Current interior: Photo - Polish Radio
“This is something that did not have to happen and I cannot understand the thinking behind the decision,” Jonathan Ornstein, head of Krakow's Jewish Community Centre (JCC) told Polish Radio's English Section.
The Chewra Thilim synagogue is part of a late nineteenth century building that was returned to the Jewish community in 1997 after the collapse of communism.
The property had been sitting empty for years, and extensive murals were recently discovered at the site, but on Saturday it reopened as Mezcal night club under the terms of a new lease.
“The murals aren't protected at all,” Ornstein stressed.
“Less than two weeks ago, Krakow hosted an international conference on Jewish heritage where experts from over 20 countries discussed the importance of safeguarding buildings exactly like this synagogue,” he said.
“Now we have a situation two weeks later where Krakow's Jewish religious community leadership makes a decision which contradicts all the principles of respect for our heritage which the conference sought to reinforce.”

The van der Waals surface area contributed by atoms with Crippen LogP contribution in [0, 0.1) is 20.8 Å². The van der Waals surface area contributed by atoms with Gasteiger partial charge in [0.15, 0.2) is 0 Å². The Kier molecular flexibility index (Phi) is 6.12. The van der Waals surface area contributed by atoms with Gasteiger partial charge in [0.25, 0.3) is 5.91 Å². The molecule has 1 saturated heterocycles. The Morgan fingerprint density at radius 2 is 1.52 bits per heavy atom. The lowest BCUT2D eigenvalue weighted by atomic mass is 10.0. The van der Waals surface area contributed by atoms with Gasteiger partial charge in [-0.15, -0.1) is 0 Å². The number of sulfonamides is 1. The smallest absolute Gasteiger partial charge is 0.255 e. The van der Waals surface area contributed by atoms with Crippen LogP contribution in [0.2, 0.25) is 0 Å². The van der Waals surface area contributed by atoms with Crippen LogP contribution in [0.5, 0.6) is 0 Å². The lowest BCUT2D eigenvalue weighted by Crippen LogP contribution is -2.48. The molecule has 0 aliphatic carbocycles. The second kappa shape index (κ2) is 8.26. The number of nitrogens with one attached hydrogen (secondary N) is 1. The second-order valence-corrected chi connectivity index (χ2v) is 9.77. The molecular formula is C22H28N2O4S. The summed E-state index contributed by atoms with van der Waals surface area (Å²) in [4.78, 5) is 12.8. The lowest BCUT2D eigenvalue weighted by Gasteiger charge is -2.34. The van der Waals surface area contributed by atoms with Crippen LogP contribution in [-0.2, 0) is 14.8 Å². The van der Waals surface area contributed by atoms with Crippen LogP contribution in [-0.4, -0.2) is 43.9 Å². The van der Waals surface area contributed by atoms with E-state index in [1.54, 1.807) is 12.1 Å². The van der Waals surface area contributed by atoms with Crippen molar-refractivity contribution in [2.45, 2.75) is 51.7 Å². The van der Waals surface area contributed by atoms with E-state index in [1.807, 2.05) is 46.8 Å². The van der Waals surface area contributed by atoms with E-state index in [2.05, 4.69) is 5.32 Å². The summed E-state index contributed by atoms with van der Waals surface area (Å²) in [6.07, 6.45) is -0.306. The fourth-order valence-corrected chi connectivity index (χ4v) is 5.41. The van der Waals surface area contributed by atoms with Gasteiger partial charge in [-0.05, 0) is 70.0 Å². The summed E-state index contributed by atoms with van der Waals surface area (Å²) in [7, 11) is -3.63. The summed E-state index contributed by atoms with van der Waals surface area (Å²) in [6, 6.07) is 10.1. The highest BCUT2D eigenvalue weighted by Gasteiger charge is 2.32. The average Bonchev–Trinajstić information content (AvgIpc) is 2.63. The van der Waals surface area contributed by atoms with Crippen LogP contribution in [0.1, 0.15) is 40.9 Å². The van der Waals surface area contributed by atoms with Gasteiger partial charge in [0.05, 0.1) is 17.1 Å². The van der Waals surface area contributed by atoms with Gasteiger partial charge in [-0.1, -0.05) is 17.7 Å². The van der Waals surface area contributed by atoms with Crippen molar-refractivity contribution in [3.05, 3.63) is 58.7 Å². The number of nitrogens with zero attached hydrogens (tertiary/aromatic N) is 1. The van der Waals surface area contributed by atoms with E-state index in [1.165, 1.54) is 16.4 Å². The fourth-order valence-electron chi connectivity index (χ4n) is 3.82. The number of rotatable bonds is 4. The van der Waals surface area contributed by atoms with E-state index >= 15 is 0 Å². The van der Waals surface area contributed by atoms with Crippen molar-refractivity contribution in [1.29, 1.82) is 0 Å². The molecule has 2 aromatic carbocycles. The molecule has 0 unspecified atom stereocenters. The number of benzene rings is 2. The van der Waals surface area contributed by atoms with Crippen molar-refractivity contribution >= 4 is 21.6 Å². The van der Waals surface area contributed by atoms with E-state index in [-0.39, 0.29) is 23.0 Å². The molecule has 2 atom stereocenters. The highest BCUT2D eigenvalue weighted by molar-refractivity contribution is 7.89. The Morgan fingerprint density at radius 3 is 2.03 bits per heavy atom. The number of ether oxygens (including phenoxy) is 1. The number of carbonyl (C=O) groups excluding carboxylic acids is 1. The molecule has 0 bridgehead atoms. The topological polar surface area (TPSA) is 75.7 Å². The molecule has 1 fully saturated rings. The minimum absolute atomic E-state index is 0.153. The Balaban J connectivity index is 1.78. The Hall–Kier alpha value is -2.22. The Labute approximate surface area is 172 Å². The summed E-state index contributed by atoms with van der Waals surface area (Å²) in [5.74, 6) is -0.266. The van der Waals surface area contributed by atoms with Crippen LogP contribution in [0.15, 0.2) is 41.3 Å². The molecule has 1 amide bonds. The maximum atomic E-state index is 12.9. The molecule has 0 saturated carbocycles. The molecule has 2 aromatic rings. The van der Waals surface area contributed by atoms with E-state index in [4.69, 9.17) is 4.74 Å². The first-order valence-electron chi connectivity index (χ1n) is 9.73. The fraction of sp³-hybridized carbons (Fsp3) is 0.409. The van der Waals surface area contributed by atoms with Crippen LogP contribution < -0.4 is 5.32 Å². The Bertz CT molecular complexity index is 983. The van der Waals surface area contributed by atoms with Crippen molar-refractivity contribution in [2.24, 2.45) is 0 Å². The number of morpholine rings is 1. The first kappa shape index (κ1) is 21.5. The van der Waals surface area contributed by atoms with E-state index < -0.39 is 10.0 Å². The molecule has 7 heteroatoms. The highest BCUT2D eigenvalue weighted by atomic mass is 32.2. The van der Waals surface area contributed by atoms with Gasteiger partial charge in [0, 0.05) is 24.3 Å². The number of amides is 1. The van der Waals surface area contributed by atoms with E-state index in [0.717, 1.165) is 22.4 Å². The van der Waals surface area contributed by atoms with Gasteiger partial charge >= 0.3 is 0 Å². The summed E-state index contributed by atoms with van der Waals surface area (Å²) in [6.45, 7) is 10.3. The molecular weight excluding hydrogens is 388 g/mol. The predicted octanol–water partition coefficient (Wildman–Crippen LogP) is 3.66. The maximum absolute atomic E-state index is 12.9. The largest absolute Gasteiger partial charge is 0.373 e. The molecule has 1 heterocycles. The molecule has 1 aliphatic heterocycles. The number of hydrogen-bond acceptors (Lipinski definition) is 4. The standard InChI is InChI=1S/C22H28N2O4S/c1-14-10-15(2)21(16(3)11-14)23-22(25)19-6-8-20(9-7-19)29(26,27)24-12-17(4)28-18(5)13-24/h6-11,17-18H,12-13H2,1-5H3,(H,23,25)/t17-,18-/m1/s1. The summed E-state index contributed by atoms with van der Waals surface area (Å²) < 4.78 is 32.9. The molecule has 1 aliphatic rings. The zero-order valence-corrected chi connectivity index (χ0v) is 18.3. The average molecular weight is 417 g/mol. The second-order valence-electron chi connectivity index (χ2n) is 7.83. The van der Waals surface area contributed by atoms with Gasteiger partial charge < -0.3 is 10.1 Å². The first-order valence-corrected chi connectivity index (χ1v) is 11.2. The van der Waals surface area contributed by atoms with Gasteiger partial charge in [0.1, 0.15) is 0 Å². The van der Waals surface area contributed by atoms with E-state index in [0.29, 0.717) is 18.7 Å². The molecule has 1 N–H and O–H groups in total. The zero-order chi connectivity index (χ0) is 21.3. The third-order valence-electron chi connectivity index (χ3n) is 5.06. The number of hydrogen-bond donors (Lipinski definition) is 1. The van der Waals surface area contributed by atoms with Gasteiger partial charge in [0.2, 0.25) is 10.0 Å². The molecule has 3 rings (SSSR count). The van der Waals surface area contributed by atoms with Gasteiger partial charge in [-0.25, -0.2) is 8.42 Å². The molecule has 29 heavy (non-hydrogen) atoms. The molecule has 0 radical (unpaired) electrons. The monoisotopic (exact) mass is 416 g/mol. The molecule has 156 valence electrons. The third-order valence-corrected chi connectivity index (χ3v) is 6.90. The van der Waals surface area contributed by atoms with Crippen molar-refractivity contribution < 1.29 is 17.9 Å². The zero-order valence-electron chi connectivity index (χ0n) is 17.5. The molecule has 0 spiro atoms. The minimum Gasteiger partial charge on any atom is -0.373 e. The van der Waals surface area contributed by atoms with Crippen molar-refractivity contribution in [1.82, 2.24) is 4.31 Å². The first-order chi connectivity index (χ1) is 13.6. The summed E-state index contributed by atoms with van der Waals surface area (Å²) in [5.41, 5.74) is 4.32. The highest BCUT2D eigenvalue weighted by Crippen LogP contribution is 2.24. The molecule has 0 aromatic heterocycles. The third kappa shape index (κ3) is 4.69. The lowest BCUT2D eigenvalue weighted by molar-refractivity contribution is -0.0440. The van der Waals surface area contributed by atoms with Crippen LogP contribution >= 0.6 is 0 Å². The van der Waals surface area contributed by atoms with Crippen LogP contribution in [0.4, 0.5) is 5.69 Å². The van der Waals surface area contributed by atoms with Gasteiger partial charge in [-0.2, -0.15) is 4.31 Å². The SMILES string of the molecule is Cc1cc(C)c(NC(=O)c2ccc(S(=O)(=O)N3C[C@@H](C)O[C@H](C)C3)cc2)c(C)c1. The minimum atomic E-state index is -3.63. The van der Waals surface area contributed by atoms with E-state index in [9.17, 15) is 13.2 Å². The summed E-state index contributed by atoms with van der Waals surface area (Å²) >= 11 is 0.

Meanwhile, British Jewish scholar Professor Jonathan Webber, who teaches at Krakow's Jagiellonian University, has written an open letter to Tadeusz Jakubowicz, head of the city's Jewish community, and to the Chief Rabbi of Poland, Michael Schudrich.
“I am shocked that such a decision could have been made by those responsible for the Krakow Jewish community and for its historical and cultural heritage,” he said.
“This is a deeply disturbing abuse of our heritage. How can we ask the Polish government and the Polish people to respect our heritage if we do not do so ourselves?”
Last week, Tadeusz Jakubowicz told the Gazeta Wyborcza daily that “such a beautiful building should live.”
He said that the proprietors of the Mezcal club are “serious people” and that “if there are any problems, we will simply stop working with them.” (nh/pg)